HQ: Winnipeg
Major Garrisons: Regina, Saskatoon, Edmonton, Calgary
3rd Occupation Brigade - Covers mainland BC
HQ: Kamloops
Major Garrisons: Banff, Vancouver, Surrey

Minor Garrison forces would likely be on Vancouver Island but don't he surprised by the Navy is doing that and are only really occupying Victoria because of the Naval Base.

In addition there would be major Naval and Marine Garrisons in St. John's and Halifax while the Republic of Quebec probably assisted with the Occupation of Northern New Brunswick (while not on the map wouldn't be surprised of the Acadian north of the province and Labrador was given to Quebec after the war. To annex)
This reminds me of Japan’s dilemma in occupied China.
 
This reminds me of Japan’s dilemma in occupied China.
Definitely some similarities and similar strategies; focus on the population centre's and rail lines.

The critical difference is that Canada has a population significantly less then the US; anywhere Japanese garrison wasn't in Japanese occupied China was a relatively large Chinese population. The biggest problem with occupying Canada is that the nation (even with Quebec cut out of it) is absurdly stupidly big. While a giant chunk is empty or sparsely populated even anything it let's Canadian rebels hide weapons, supplies and men with ease. The US is probably keeping the equal of a Division MAYBE two to occupy the entire Nation... thats 30ish thousand combat effective to occupy the second largest country in the world.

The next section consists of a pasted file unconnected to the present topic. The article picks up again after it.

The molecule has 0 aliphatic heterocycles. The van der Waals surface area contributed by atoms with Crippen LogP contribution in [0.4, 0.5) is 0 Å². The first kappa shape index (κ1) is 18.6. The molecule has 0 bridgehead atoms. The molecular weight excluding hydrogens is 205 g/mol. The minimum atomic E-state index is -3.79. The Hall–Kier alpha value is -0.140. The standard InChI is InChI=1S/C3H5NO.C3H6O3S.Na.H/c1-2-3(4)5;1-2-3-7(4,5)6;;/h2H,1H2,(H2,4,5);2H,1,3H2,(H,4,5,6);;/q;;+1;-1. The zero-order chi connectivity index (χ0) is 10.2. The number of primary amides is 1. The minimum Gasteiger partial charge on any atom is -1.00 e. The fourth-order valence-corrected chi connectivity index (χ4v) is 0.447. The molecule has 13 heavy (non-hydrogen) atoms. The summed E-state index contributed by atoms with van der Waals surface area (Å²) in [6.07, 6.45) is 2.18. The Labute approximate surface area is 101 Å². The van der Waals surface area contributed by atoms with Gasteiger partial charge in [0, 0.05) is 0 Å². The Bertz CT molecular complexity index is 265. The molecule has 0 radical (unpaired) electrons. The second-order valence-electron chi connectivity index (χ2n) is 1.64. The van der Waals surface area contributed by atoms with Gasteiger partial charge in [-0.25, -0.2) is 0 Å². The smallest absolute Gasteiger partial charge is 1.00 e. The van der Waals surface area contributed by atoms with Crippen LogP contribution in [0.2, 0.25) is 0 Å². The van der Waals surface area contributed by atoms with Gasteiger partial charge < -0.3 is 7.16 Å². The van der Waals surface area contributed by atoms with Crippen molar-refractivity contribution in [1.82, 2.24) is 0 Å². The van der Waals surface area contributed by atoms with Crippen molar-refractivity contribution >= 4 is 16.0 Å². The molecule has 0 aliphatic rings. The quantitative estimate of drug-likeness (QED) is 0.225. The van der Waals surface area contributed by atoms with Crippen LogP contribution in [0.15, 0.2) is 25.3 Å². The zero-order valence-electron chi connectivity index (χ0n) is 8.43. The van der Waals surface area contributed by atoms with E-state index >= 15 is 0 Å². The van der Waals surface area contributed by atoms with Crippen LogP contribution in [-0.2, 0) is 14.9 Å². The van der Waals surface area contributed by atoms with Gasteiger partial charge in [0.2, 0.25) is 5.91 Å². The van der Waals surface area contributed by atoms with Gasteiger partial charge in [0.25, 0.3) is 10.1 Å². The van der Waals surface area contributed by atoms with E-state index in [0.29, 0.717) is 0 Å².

I am imagining after the Second Great War, the US Government is going to be accelerating plans to formally annex or admit Canadian provinces as States to ease the sheer amount of troops they need to keep up north to focus on occupying the far more populated, and militantly resistant former Confederacy.
 
Definitely some similarities and similar strategies; focus on the population centre's and rail lines.

The critical difference is that Canada has a population significantly less then the US; anywhere Japanese garrison wasn't in Japanese occupied China was a relatively large Chinese population. The biggest problem with occupying Canada is that the nation (even with Quebec cut out of it) is absurdly stupidly big. While a giant chunk is empty or sparsely populated even anything it let's Canadian rebels hide weapons, supplies and men with ease. The US is probably keeping the equal of a Division MAYBE two to occupy the entire Nation... thats 30ish thousand combat effective to occupy the second largest country in the world.

I am imagining after the Second Great War, the US Government is going to be accelerating plans to formally annex or admit Canadian provinces as States to ease the sheer amount of troops they need to keep up north to focus on occupying the far more populated, and militantly resistant former Confederacy.
The US probably heavily encouraged US settlers to move into these sparely populated regions to build a base of loyalists in case of rebellion broke out.
 
So, how does the Ottoman Empire fair in the interwar period and into the Second Great War. They are said to have allied with Germany again, and so join the war.

Do we foresee the Ottomans finally collapsing during the war? Or once again staving off death at least until the post war era?